iOS 12.3 Delivers Apple Channels and AirPlay 2: How to Download

May 15 Update: A new channel, Shudder, appeared in the Apple Channels section. We've update this story accordingly.

Apple has released iOS 12.3, its latest update for iPhones and iPads, and this update is definitely focused on the company's plans for TV content.

Credit: Tom's Guide

(Image credit: Tom's Guide)

The new software update includes Apple Channels, the á la carte subscription service that challenges Amazon Channels, and rolls existing content from the iTunes Store into Apple's TV app.

Available now, you can download iOS 12.3 by opening the Settings app, tapping General, tapping Software Update and following on-screen prompts. I had trouble getting my phone to find the update at first, but once I took the device off Wi-Fi, and tried again, my iPhone saw the update.

While iOS 12.3 doesn't deliver Apple TV Plus, the original content Apple is planning for later this year, it refreshes the look of Apple's TV app and delivers Apple Channels, where you can subscribe to channels such as HBO and Showtime, and not need to go download the apps from those networks.

Apple's new TV app is also rolling out via an update to tvOS (also numerated 12.3) on the company's Apple TV set top boxes. To update your Apple TV, you open the Settings app, tap System, tap Software Updates and follow the on-screen instructions. The TV app update adds the aforementioned Kids section at the top of the screen.

In the release documentation, Apple notes that Apple Channels subscriptions can be shared with "up to six family members, with no new apps, accounts, or passwords needed." Channels are found in the middle of the Watch Now section.

Apple Channels Selection

The available channels, at the time of publishing are:

  • HBO (7 days free, then $14.99 per month)
  • Showtime (7 days free, then $10.99 per month)
  • Starz (7 days free, then $8.99 per month)
  • Cinemax (7 days free, then $9.99 per month)
  • Epix (7 days free, then $5.99 per month)
  • Smithsonian Channel Plus (7 days free, then $4.99 per month)
  • PBS Living (7 days free, then $2.99 per month)
  • Acorn TV (7 days free, then $5.99 per month)
  • Sundance Now (7 days free, then $6.99 per month)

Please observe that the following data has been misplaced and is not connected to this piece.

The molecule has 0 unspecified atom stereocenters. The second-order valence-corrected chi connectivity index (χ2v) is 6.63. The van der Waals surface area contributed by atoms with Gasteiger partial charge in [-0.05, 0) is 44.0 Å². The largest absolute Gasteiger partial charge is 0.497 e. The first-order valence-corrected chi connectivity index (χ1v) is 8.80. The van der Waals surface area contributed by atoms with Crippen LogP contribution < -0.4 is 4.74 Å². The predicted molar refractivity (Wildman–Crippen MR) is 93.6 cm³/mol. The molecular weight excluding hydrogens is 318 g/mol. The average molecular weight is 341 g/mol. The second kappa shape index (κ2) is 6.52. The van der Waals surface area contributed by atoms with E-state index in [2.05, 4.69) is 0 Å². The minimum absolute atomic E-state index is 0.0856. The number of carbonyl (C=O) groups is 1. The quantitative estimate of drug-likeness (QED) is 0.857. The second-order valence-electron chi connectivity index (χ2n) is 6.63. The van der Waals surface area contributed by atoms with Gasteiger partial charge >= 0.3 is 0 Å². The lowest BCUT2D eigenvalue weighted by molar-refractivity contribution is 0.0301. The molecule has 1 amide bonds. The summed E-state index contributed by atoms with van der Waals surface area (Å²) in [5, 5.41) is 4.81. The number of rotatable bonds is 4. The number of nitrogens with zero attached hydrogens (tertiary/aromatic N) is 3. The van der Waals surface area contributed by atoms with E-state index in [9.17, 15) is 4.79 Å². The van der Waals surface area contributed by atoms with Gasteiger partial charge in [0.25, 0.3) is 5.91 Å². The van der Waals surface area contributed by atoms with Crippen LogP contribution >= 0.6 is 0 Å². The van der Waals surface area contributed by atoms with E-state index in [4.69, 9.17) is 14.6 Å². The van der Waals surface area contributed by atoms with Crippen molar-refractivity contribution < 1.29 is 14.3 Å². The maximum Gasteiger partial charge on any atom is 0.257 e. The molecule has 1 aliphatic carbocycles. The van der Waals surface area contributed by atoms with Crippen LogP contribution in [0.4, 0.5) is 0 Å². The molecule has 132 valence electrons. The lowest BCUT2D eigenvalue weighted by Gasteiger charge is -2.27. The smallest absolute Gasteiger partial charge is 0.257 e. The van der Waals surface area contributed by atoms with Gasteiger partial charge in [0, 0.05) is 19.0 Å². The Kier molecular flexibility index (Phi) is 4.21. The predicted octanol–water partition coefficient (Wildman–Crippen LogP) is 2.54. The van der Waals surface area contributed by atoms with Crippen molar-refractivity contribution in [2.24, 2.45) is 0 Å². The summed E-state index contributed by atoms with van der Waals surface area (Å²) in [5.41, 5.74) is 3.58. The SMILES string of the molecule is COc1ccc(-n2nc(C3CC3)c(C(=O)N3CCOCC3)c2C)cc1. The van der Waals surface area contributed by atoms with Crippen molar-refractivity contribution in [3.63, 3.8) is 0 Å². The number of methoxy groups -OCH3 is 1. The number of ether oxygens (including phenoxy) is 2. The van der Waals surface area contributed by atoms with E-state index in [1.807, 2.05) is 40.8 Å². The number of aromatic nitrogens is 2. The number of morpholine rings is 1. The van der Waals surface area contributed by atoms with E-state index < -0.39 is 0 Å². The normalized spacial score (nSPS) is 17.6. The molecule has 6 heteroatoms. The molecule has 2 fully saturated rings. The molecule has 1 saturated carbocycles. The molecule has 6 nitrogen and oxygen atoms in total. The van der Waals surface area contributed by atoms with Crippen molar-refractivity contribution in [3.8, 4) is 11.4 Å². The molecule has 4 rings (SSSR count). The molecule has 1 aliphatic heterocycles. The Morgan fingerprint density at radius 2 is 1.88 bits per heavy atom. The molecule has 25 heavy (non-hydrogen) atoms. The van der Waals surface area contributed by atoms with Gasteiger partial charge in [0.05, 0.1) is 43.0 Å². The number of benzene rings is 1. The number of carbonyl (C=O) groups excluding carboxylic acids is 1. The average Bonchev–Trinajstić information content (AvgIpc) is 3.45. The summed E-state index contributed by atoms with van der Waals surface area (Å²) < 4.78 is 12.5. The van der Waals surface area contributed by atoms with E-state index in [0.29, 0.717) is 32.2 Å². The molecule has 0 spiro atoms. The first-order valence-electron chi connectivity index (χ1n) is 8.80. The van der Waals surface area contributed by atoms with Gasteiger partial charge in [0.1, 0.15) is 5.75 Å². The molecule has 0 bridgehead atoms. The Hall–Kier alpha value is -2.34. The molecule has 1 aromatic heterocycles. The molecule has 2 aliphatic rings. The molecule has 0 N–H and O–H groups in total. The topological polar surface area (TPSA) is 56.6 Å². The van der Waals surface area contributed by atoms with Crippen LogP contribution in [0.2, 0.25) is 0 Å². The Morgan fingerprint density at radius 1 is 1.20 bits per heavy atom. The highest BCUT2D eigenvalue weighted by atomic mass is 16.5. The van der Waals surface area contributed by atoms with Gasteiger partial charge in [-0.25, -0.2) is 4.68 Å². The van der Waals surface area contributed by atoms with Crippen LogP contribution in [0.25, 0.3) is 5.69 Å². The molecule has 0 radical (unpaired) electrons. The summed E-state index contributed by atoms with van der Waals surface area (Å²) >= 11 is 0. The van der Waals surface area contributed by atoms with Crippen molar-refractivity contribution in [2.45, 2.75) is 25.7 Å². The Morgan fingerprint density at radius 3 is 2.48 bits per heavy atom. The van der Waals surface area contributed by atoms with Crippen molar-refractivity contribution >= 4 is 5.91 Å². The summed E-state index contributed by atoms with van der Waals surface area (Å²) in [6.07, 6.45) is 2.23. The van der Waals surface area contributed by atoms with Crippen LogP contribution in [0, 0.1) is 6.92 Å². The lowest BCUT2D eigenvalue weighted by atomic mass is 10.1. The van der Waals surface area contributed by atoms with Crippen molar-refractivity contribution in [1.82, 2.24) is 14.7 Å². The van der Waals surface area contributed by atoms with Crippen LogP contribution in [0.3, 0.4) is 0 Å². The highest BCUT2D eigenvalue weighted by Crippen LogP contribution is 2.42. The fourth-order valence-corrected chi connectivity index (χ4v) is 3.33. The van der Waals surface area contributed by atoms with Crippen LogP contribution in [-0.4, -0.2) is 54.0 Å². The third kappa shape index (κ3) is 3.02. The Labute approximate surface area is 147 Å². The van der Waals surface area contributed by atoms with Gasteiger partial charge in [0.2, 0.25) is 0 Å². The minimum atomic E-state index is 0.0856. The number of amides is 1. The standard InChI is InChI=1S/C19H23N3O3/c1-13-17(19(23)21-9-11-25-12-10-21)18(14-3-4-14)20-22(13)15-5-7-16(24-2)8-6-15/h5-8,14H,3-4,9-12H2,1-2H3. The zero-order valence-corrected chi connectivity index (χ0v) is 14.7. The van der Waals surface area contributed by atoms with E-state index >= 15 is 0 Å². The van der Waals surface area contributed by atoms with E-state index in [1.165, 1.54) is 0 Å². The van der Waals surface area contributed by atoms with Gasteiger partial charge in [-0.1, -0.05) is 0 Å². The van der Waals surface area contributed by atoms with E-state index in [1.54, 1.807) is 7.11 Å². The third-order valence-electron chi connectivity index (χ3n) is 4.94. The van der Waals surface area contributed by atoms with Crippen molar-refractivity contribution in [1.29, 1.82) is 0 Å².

• Lifetime Movie Club (7 days free, then $3.99 per month)
  • Shudder (7 days free, then $5.99 per month)
  • Urban Movie Channel (7 days free, then $4.99 per month)
  • Tastemade (7 days free, then $2.99 per month)
  • Curiosity Stream (7 days free, then $2.99 per month)
  • MTV Hits (7 days free, then $5.99 per month)
  • Comedy Central Now (7 days free, then $3.99 per month)

The TV app is also Apple's latest home for selling and renting movies. Parents, desperate for family friendly content, will be elated to see a Kids section that serves up editorially selected titles, a practice that continues Apple's push of being the content curators which we first saw in Apple Music.

iOS 12.3 also adds support for AirPlay 2-enabled TVs, so those without Apple TV boxes can share content, including videos, photos and music from their iOS devices. Apple's also making it easier to keep watching shows, adding "one tap playback automatically plays your chosen TV show or movie on the last screen you used based on time and location."

As always, Apple's promising a privacy-first experience, and notes that all of the work for its "intelligent suggestions" that recommend shows based on your experience take place"on-device so your personal information stays private," and doesn't get mixed into your TV, as Smart TVs have a bad reputation for collecting user data.

Other new features include the Apple TV app gaining the ability to find nearby devices that will support it, and a patch that fixes "an issue that could prevent Apple TV Remote from pausing video, controlling video, or changing volume on supported receivers."

iOS 12.3 isn't all about the TV, though. In the News app, you'll get the ability to "follow a magazine from the Apple News+ catalog browsing view." Over in Apple Music, expect more frequent updates ("multiple times a day") to the suggestions for music you'll want to hear, "based on themes like genres, artists, and moods you love"

For more about Apple's TV plans, we've compiled all of Apple's TV+ shows, asked experts if Netflix should be afraid of Apple and compared Apple Channels against Amazon Prime Channels.

Henry T. Casey
Managing Editor (Entertainment, Streaming)

Henry is a managing editor at Tom’s Guide covering streaming media, laptops and all things Apple, reviewing devices and services for the past seven years. Prior to joining Tom's Guide, he reviewed software and hardware for TechRadar Pro, and interviewed artists for Patek Philippe International Magazine. He's also covered the wild world of professional wrestling for Cageside Seats, interviewing athletes and other industry veterans.